A little good news can be a shot in the arm sometimes, just the thing to make your step lighter and your day a little better.

We’ve been seeing that throughout these past two months. There’s the news of an elderly man who fully recovered from COVID-19 and left the hospital with a standing ovation from the staff.

There’s the news of students and teachers rising above this situation to keep in touch and continue meeting educational goals. There’s the news of the people around us making sure those hit by the economic factors of the coronavirus are still fed and taken care of.

Honestly, looking around us, there are so many reasons to take hope.

Buildings are still being built — look at the intersection of Redmond Circle and the connector to see continuing signs of growth. The River District is still likely a growth magnet near downtown and that area continues to thrive.

There are businesses looking to keep local talent in this area and working to keep Rome growing in the right direction.

But also there’s the other kind of news, the kind of information you should know to stay informed. Even though it’s not always pleasant. We’ll keep reporting that kind of news as well. But our pact to you is that we won’t get mired in sensationalism for the purpose of selling a product.

The point of valuable journalism is to work to get to the heart of the topic and report that topic with respect for those involved.

We’ll continue to work to keep you informed and, hopefully, help give you a realistic sense of perspective.

Up to this point we’ve had a relatively mild case of the coronavirus in Floyd County, but we still need to use good judgment going forward.

We got to see members of our community hoarding groceries — and most notably toilet paper — as news of the statewide shelter in place order broke. Hopefully, some of that panic has dissipated and we can continue to observe best practices for curbing the spread of the novel coronavirus.

It’s sad to see how the views of this virus have turned political. On the national stage, the opinion of how we should deal with the response has ebbed and flowed with what President Trump’s opinion on the topic was that day.

But both red and blue have begun to re-stake their battle lines around this topic. The response to this shouldn’t be political, it should be based in our knowledge of the virus at this time. Since the coronavirus reached the U.S. we’ve learned a lot about it, but there’s much more to learn before this is all over.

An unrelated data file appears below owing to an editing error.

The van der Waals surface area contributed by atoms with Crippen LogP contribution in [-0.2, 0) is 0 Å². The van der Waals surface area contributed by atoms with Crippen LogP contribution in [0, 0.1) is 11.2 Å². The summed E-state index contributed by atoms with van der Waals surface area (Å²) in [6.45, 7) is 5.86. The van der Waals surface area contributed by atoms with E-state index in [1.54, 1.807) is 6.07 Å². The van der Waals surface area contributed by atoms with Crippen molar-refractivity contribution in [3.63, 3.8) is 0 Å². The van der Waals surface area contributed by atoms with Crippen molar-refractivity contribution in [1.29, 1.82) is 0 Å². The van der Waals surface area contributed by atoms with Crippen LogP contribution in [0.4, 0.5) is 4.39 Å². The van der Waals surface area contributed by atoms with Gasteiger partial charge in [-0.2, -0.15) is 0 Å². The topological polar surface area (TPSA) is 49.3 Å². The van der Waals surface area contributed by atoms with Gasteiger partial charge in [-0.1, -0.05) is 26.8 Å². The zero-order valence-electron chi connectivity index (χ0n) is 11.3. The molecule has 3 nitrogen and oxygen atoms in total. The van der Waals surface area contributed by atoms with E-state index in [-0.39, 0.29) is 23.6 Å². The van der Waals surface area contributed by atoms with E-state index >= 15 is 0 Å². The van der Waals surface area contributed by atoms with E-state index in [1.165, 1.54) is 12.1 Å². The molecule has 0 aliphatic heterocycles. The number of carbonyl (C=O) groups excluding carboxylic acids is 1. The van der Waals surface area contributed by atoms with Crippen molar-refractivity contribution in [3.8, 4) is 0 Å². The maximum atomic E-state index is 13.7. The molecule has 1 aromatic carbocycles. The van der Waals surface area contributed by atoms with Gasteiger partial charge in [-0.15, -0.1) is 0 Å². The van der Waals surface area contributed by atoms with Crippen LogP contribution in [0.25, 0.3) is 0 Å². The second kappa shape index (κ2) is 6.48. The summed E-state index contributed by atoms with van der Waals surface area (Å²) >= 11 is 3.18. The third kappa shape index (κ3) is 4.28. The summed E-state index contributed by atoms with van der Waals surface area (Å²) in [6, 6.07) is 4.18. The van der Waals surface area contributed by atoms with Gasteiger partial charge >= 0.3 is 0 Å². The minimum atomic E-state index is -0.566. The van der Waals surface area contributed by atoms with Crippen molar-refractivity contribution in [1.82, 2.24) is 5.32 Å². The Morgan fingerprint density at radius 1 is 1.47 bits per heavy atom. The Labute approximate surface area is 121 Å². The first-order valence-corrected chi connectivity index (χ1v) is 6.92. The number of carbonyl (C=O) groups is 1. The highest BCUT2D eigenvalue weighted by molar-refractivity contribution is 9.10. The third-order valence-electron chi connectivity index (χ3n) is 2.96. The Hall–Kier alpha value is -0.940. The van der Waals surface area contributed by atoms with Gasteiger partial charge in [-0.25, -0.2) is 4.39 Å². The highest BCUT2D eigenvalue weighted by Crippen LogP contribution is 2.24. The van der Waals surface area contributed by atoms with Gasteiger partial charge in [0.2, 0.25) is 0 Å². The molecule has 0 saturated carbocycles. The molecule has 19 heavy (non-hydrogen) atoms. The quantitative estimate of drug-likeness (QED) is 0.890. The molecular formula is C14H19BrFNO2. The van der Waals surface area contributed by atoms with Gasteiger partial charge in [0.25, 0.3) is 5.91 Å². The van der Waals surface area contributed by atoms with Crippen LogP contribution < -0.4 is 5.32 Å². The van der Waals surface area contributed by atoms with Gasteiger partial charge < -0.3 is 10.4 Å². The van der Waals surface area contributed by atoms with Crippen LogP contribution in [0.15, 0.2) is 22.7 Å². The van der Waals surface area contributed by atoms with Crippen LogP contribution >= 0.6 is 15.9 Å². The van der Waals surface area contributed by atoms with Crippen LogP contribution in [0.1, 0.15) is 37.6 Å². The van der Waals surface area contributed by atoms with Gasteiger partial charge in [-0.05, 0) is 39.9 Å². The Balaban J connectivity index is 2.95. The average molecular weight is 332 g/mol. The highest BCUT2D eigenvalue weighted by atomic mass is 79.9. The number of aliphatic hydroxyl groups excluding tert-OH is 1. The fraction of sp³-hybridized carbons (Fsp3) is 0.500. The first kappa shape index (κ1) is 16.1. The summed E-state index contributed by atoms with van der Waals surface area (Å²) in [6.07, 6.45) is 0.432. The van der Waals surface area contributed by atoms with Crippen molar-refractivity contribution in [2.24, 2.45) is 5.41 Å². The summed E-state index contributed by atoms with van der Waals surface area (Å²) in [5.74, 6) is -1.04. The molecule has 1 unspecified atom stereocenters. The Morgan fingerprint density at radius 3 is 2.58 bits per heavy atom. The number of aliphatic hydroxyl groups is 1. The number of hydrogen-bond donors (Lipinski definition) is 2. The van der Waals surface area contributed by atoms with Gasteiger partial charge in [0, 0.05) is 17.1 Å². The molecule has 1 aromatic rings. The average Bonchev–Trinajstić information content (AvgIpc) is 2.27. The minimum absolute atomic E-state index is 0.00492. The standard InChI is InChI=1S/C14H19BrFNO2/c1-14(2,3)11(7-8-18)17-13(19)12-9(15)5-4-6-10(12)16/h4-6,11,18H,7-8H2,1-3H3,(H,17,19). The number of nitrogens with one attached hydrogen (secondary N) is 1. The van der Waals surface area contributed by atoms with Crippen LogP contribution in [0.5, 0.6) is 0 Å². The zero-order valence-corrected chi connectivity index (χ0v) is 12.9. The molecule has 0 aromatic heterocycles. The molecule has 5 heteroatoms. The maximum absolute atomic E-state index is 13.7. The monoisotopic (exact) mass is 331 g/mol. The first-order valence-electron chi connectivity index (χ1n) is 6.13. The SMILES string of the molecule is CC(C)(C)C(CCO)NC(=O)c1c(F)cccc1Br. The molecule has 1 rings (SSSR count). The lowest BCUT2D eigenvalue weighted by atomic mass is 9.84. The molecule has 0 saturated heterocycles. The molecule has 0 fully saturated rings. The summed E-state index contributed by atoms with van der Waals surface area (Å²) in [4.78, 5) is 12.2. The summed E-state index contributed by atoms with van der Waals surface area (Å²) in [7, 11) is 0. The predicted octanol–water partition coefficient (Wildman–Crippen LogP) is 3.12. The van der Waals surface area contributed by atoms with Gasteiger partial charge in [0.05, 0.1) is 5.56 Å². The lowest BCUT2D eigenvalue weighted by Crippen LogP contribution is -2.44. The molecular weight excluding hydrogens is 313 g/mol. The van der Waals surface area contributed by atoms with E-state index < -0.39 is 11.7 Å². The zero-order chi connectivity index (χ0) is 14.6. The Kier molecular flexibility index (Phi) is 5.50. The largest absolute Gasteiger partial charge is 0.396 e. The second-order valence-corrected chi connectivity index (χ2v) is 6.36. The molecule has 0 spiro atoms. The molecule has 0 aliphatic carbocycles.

We’ve seen those voicing their loyalty to any and all political parties rail against our coverage of this virus. Unfounded accusations of bias toward the other party’s viewpoints have flown from all corners of the internet.

That’s generally a good sign, from our point of view. A news organization reporting objectively and responsibly is often attacked by those espousing extreme views from all sides. This story arc has certainly been no different.

We don’t benefit from any particular viewpoint, especially concerning this virus. Newspapers have been collectively hurt by state shutdowns and many have shut their doors as a result. We had to take measures to weather this event and keep going. We have, and we’re still here.

If businesses reopen and the spread of the coronavirus is still staved off, great — we’ll let you know. If the governor has made a disastrous mistake by reopening the economy too soon — we’ll still let you know.

That’s how this business works.

When we see a need, we attempt to help get the word out. For instance, last year at this time the plight of the homeless in our county was centered in our radar. The credit of doing something about that issue belongs with our leaders, the Davies Shelters, the United Way, The Salvation Army and so many others.

We worked hard to let you know about the issue, and the community worked hard putting the plans together and making those into real working programs.

For our part, we’ll continue letting you know about our local issues. After that, you get to decide if it’s important to you. That’s how this relationship works.

One of the best things about the past two months was getting to hear more from our readers. People took the time to reach out, write letters to the editor, email and call us. There were messages of concern and critique, all of which were welcome.

For everyone who got in touch with us over the past couple of months — thank you and thanks for reading. We’ll keep on listening.

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